Enterprise and Joseph are cool small towns. Even late in the tourist season (late September) and in the covid era, things were bustling with people out walking around, eating at restaurants, and shopping. We continued through Joseph and up to Wallowa Lake State Park. The ride out there is gorgeous – with big views of the Wallowas and the lake itself is incredible – reminded me of scenery from Southeast Alaska. The state park itself is everything you expect a state park to be. Very busy, lots of giant campers, and a lot of rules. We didn’t stay there long.
Back in Joseph we had an excellent lunch, seated outside at La Laguna. The food was excellent and having a warm meal was much needed, but the highlight was the homemade horchata. Wow! I have never tasted something this good. From there we plotted our next move.
We had kinda hoped to check out the Imnaha area – but with our late start and mellow pace it seemed like that was mostly out of the question at this point. So instead, we decided to head directly to the Wallowa Mountain Loop Road (Forest Service Road NF-39). Its a nice paved road with mellow twisties that follows Little Ship Creek as it heads south and up into the Wallowa mountains.
We did manage to find some fun gravel/dirt riding on a short-cut we found near Lick Creek Campground. Knowing that we wanted to stay at Indian Crossing (didn’t know anything about it at the time, but it looked like a nice location along the Imnaha River from the map) we noted that Cloverdale Rd. cut off a section of NF-39. It was a really fun diversion that provided some epic views of the Imnaha valley. Well worth the it.
Following the Imnaha River on NF-3960 was pleasant. There are several campgrounds along the way, but we pressed on to the end of the road and Indian Crossing campground. There were a few folks camped there already but we found a beautiful spot at the end of the campground road. It was early afternoon and the sun was shining and warm – it was time to take it easy and dry our stuff out. We exploded our bags and got everything spread out on the ground to dry. It was a relaxing afternoon through evening and a welcome change of pace from the camp setup the previous night.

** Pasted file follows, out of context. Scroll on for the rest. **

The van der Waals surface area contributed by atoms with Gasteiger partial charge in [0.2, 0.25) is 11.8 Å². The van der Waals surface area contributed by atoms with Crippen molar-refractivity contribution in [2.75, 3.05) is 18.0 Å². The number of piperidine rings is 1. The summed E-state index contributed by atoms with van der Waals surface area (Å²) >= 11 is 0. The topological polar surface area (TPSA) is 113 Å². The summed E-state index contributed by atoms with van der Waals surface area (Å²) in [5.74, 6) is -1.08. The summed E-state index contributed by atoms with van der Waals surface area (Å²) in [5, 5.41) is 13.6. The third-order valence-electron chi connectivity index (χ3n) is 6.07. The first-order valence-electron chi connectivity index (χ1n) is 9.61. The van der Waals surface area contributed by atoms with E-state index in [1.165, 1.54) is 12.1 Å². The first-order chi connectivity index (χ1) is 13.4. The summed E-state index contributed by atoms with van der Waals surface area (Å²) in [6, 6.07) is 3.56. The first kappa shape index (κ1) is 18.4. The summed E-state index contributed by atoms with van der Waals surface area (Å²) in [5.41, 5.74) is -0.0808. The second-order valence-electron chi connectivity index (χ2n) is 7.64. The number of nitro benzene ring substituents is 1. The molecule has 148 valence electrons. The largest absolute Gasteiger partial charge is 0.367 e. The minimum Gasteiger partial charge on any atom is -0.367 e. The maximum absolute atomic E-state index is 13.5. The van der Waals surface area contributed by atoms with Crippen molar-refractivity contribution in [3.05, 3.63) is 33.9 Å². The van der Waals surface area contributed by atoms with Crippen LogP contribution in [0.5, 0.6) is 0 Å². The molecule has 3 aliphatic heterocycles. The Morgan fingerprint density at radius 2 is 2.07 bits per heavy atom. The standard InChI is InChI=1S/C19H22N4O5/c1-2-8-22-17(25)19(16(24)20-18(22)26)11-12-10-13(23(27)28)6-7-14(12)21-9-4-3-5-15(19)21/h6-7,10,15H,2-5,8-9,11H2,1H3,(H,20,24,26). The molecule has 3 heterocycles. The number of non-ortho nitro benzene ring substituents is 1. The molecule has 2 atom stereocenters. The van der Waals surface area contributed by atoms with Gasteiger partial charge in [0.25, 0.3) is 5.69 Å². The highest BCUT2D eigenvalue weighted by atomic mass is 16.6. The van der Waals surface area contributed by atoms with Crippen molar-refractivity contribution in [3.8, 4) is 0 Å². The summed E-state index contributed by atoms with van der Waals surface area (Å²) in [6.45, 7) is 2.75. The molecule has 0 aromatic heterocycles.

On our last day we made the long trek back to hood river. This was quite the grind that had us leaving pretty early in the moring and riding into darkness before getting home. On the way out of the Wallowas, we took a short side trip to the Hells Canyon overlook. This was absolutely worth the trip – if nothing else for the road up there, which was beautiful twisty pavement winding up the canyon wall. Very fun to ride. And the view from the overlook was absolutely spectacular. The pictures really don’t do it justice, as they highlight too much of the mist that was still in the morning air – but the vast openness of Hells Canyon was amazing to witness.
From there we winded our way out of the Wallowas and through Halfway, Pine and Richland on Highway 86. At Umatilla, we got off the interstate and took highway 14 back to White Salmon/Hood River. I had never been this far east on the 14 and it was cool to get a different perspective of the Columbia River. We also checked out the World War I memorial ‘Stonehenge’ outside of Maryhill. Its definitely a strange monument for the war but a nice way to recognize and remember the soldiers and sailors of Klickitat County.
Back at home everything came back out of the bags again to dry and be cleaned. A good trip but way too short.
Lesson learned – next time we are going to ride a couple-hundred miles to a destination, we should probably plan enough time to really explore once we get there. I guess that’s what we’ll do next time.